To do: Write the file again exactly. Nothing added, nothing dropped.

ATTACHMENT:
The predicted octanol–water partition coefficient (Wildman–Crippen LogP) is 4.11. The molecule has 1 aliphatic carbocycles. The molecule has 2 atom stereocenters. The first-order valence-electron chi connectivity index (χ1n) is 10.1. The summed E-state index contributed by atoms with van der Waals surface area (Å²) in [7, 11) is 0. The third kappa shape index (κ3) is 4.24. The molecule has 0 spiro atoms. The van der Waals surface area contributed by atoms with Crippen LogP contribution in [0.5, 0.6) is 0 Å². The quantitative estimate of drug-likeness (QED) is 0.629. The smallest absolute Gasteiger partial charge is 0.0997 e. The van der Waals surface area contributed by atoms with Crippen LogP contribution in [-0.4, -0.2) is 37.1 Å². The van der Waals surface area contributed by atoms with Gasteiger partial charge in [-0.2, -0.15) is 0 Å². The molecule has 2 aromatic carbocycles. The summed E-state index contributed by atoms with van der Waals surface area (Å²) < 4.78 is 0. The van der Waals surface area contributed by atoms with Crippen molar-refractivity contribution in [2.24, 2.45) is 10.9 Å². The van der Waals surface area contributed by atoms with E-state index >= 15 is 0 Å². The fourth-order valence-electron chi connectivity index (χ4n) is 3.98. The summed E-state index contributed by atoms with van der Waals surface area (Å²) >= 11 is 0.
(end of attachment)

The predicted octanol–water partition coefficient (Wildman–Crippen LogP) is 4.11. The molecule has 1 aliphatic carbocycles. The molecule has 2 atom stereocenters. The first-order valence-electron chi connectivity index (χ1n) is 10.1. The summed E-state index contributed by atoms with van der Waals surface area (Å²) in [7, 11) is 0. The third kappa shape index (κ3) is 4.24. The molecule has 0 spiro atoms. The van der Waals surface area contributed by atoms with Crippen LogP contribution in [0.5, 0.6) is 0 Å². The quantitative estimate of drug-likeness (QED) is 0.629. The smallest absolute Gasteiger partial charge is 0.0997 e. The van der Waals surface area contributed by atoms with Crippen LogP contribution in [-0.4, -0.2) is 37.1 Å². The van der Waals surface area contributed by atoms with Gasteiger partial charge in [-0.2, -0.15) is 0 Å². The molecule has 2 aromatic carbocycles. The summed E-state index contributed by atoms with van der Waals surface area (Å²) < 4.78 is 0. The van der Waals surface area contributed by atoms with Crippen molar-refractivity contribution in [2.24, 2.45) is 10.9 Å². The van der Waals surface area contributed by atoms with E-state index >= 15 is 0 Å². The fourth-order valence-electron chi connectivity index (χ4n) is 3.98. The summed E-state index contributed by atoms with van der Waals surface area (Å²) >= 11 is 0.